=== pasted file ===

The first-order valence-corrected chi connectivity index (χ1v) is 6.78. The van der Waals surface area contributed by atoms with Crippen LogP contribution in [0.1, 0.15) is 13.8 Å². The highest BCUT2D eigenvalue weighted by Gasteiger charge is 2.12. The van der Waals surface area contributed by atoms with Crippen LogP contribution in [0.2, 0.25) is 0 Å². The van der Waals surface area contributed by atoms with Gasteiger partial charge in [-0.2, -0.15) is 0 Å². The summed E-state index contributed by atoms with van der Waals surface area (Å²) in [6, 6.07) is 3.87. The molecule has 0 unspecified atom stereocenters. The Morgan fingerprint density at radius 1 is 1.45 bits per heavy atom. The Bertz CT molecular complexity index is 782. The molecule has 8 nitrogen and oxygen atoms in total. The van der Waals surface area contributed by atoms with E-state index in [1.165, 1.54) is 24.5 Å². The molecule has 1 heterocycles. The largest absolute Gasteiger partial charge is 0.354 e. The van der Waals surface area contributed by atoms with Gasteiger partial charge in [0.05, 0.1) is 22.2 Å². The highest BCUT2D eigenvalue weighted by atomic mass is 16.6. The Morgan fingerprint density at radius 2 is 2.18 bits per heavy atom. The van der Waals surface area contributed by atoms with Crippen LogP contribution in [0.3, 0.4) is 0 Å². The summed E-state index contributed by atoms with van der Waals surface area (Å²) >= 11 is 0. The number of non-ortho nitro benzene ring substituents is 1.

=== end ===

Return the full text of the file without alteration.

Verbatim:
The first-order valence-corrected chi connectivity index (χ1v) is 6.78. The van der Waals surface area contributed by atoms with Crippen LogP contribution in [0.1, 0.15) is 13.8 Å². The highest BCUT2D eigenvalue weighted by Gasteiger charge is 2.12. The van der Waals surface area contributed by atoms with Crippen LogP contribution in [0.2, 0.25) is 0 Å². The van der Waals surface area contributed by atoms with Gasteiger partial charge in [-0.2, -0.15) is 0 Å². The summed E-state index contributed by atoms with van der Waals surface area (Å²) in [6, 6.07) is 3.87. The molecule has 0 unspecified atom stereocenters. The Morgan fingerprint density at radius 1 is 1.45 bits per heavy atom. The Bertz CT molecular complexity index is 782. The molecule has 8 nitrogen and oxygen atoms in total. The van der Waals surface area contributed by atoms with E-state index in [1.165, 1.54) is 24.5 Å². The molecule has 1 heterocycles. The largest absolute Gasteiger partial charge is 0.354 e. The van der Waals surface area contributed by atoms with Gasteiger partial charge in [0.05, 0.1) is 22.2 Å². The highest BCUT2D eigenvalue weighted by atomic mass is 16.6. The Morgan fingerprint density at radius 2 is 2.18 bits per heavy atom. The van der Waals surface area contributed by atoms with Crippen LogP contribution in [0.3, 0.4) is 0 Å². The summed E-state index contributed by atoms with van der Waals surface area (Å²) >= 11 is 0. The number of non-ortho nitro benzene ring substituents is 1.